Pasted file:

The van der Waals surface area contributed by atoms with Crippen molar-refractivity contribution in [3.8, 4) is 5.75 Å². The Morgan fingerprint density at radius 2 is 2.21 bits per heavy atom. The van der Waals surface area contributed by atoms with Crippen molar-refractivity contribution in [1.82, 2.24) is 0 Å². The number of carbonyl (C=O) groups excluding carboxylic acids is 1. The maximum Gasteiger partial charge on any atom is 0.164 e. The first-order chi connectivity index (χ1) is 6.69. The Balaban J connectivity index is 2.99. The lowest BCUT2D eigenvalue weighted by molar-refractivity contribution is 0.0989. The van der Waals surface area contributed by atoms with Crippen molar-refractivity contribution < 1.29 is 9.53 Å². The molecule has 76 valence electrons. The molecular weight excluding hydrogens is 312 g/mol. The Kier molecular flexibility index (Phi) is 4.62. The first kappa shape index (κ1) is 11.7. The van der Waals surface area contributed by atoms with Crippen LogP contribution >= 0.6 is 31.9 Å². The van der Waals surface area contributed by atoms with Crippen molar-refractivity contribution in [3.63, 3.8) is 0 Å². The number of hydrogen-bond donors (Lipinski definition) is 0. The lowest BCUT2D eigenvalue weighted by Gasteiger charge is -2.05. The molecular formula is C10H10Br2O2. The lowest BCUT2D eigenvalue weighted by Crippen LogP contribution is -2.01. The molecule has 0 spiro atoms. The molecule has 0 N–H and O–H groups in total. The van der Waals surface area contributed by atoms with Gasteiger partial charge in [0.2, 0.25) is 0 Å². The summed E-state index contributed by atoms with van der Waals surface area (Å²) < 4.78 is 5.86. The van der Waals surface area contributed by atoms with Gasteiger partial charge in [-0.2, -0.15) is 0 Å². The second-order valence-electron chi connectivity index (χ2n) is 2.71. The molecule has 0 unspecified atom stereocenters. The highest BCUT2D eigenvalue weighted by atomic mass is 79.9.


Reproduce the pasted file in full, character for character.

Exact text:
The van der Waals surface area contributed by atoms with Crippen molar-refractivity contribution in [3.8, 4) is 5.75 Å². The Morgan fingerprint density at radius 2 is 2.21 bits per heavy atom. The van der Waals surface area contributed by atoms with Crippen molar-refractivity contribution in [1.82, 2.24) is 0 Å². The number of carbonyl (C=O) groups excluding carboxylic acids is 1. The maximum Gasteiger partial charge on any atom is 0.164 e. The first-order chi connectivity index (χ1) is 6.69. The Balaban J connectivity index is 2.99. The lowest BCUT2D eigenvalue weighted by molar-refractivity contribution is 0.0989. The van der Waals surface area contributed by atoms with Crippen molar-refractivity contribution < 1.29 is 9.53 Å². The molecule has 76 valence electrons. The molecular weight excluding hydrogens is 312 g/mol. The Kier molecular flexibility index (Phi) is 4.62. The first kappa shape index (κ1) is 11.7. The van der Waals surface area contributed by atoms with Crippen LogP contribution >= 0.6 is 31.9 Å². The van der Waals surface area contributed by atoms with Crippen molar-refractivity contribution in [3.63, 3.8) is 0 Å². The number of hydrogen-bond donors (Lipinski definition) is 0. The lowest BCUT2D eigenvalue weighted by Gasteiger charge is -2.05. The molecular formula is C10H10Br2O2. The lowest BCUT2D eigenvalue weighted by Crippen LogP contribution is -2.01. The molecule has 0 spiro atoms. The molecule has 0 N–H and O–H groups in total. The van der Waals surface area contributed by atoms with Gasteiger partial charge in [0.2, 0.25) is 0 Å². The summed E-state index contributed by atoms with van der Waals surface area (Å²) < 4.78 is 5.86. The van der Waals surface area contributed by atoms with Gasteiger partial charge in [-0.2, -0.15) is 0 Å². The second-order valence-electron chi connectivity index (χ2n) is 2.71. The molecule has 0 unspecified atom stereocenters. The highest BCUT2D eigenvalue weighted by atomic mass is 79.9.